Conflict & Justice

Drones: 'Killer robots' wage Israel-Gaza violence

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Israeli soldiers prepare an artillery emplacement overlooking Gaza on November 19, 2012 on Israel's border with the Gaza Strip. The death toll has risen to at least 85 killed in the air strikes, according to hospital officials, on day six since the launch of operation 'Pillar of Defense.'

Credit:

Christopher Furlong

The buzz of Israeli drones over Gaza City is an unmistakable part of the din of war between Israel and Gaza now heading into its seventh day. The whole of Gaza knows the drones are there as Israel's eyes in the sky — and sometimes the source of deadly missiles raining down on the densely populated area.

Israel's arsenal of unmanned aerial vehicles has planned, executed and photographed much of the assault on Gaza. Multiple reports indicated that the strike on Ahmed al-Jabari, whose assassination kicked off this round of intensified violence on Wednesday, was carried out by a drone.

The Israeli Defense Forces have posted and shared videos of the siege and what is identified as Hamas activity captured by drone cameras. And on Friday, the IDF announced it had destroyed a drone Hamas was testing at Khan Yunis in Gaza just weeks after a Hezbollah drone had penetrated Israeli airspace.

It's clear drones are playing an unprecedented role in this military action, which has now taken more than 100 lives."So many drones over #Gaza city it sounds like everyone is out mowing their lawns in the dark," wrote NBC News' chief foreign correspondent Richard Engel from Gaza on Friday in a widely shared Tweet. 

Today Human Rights Watch issued a report called “Losing Humanity,” [PDF] and called for a ban on what the organization calls "killer robots," which includes drones. The international rights group says that the humanity has gone out of warfare, and in the report details the proliferation of weapons and surveillance systems of a number of countries, Israel included. 

More from GlobalPost: Israel grapples with blowback from booming drone industry

“Giving machines the power to decide who lives and dies on the battlefield would take technology too far,” said Steve Goose, Arms Division director at Human Rights Watch in a press release. “Human control of robotic warfare is essential to minimizing civilian deaths and injuries.”

Israel's surveillance on Gaza and the border is intense – up to three different kinds of drones have been used by Israel in Gaza to observe, but also in a defensive capacity.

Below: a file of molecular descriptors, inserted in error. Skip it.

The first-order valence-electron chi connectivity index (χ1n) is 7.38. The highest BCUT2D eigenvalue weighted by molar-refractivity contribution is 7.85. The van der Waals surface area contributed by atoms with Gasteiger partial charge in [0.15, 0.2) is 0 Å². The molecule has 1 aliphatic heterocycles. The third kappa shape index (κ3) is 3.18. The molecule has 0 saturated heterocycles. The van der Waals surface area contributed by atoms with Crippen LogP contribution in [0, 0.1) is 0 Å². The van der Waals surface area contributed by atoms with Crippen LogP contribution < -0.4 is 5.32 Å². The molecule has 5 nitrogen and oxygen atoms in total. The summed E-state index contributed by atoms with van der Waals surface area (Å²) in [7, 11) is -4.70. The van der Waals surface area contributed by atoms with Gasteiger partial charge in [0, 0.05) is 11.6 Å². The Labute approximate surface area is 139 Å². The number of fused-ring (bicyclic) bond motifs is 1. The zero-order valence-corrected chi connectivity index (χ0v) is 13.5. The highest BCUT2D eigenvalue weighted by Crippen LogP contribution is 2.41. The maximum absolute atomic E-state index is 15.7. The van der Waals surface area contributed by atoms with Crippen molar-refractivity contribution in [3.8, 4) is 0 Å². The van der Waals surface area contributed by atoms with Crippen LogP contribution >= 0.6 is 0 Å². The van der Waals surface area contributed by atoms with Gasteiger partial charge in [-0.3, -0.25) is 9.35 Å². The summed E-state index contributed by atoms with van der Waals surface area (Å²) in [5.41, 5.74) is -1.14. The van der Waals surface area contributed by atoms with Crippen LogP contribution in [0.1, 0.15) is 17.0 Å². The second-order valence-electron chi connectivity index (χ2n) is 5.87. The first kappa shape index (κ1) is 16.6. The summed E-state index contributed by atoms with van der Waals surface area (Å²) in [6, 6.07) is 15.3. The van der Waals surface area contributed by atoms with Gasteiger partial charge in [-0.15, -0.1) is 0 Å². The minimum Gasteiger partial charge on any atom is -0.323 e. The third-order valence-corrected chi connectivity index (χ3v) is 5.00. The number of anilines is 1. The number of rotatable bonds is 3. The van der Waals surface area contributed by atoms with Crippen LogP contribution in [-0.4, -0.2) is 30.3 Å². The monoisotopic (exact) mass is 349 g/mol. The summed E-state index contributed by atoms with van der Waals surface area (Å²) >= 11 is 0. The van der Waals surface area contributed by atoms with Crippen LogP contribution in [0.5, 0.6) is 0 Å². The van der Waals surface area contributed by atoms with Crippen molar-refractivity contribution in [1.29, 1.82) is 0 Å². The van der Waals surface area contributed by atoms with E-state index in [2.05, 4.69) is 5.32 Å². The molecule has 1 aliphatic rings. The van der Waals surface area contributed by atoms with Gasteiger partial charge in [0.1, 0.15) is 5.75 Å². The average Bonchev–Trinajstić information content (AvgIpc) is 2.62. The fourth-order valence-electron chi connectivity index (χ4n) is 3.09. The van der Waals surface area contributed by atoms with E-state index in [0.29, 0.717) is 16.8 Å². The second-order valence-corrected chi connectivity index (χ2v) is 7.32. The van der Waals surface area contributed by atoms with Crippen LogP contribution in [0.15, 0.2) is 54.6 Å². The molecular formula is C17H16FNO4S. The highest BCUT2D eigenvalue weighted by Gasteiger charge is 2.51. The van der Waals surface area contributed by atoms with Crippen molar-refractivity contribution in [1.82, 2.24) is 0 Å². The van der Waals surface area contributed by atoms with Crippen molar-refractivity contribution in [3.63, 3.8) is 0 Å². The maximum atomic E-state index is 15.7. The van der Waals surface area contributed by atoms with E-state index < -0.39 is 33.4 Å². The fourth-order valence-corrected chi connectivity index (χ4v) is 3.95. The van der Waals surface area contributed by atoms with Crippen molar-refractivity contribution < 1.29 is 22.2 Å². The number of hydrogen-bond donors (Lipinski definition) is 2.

The 60 kilometer border between Gaza and Israel is controlled by Sentry Tech systems, says HRW, which "detects movement and sends signals to a facility 'at a distant location.' Soldiers then evaluate the data and decide whether to fire at the target. The Sentry Tech currently has a 12.7mm or a .50 caliber machine gun with a kill zone of about 1 to 1.5 kilometers... [and] is reportedly designed to defend against people trying to cross the border as well as sniper and rocket attacks."

Sentry Tech is joined on the border by Guardium, “a semi-autonomous unmanned ground system,” which can carry lethal weapons and has the ability for “autonomous mission execution.”

In the airspace over Gaza flies Heron TP, which the National Post has described as "a high-altitude, long-endurance drone." It's Israel’s largest drone at over four tons, and it can stay aloft for 36 hours. HRW also pointed to the Harpy, "a combination of an unmanned aerial vehicle and a cruise missile. It is designed to fly 'autonomously to the patrol area.' Once there, it seeks to detect hostile radar signals and then destroy a target with a high explosive warhead."

More from GlobalPost: Deadlier drones are coming

The drones are an ominous sign that Israel, although reportedly preparing to invade Gaza with ground troops, really can unleash fury on Hamas or other suspected militants from the sky at any time, leaving Gazans feeling exposed and human rights advocates asking if this is moral. 

"They watch us from their drones and they peer right into our homes. They know what we are doing all the time. They like to hunt people. We are like chess pieces and they are just playing with us," wrote Ahmed Abu Hamda, a radio producer in Gaza City, for the Daily Mail last week. "Their drones hover like invisible demons above us, flying unseen and unheard high in the sky with their high-technology spyware. The drones follow suspects and beam back their co-ordinates to the soldiers who fire off missiles – as if they were playing some deadly video game with real flesh-and-blood targets.

HRW, along with the International Human Rights Clinic, which co-authored today's report, is calling for an international treaty that would "absolutely prohibit the development, production, and use of fully autonomous weapons."

"Fully autonomous weapons could not meet the requirements of international humanitarian law," Human Rights Watch and the Harvard clinic said in a press release. "They would be unable to distinguish adequately between soldiers and civilians on the battlefield or apply the human judgment necessary to evaluate the proportionality of an attack – whether civilian harm outweighs military advantage."

Israel is not alone. The US, UK, Iran, France, South Korea, and others are also manufacturing these "killer robots."

For more of GlobalPost's coverage of unmanned vehicles, check out our Special Report "The Drone Age: Why We Should Fear Global Proliferation of UAVs."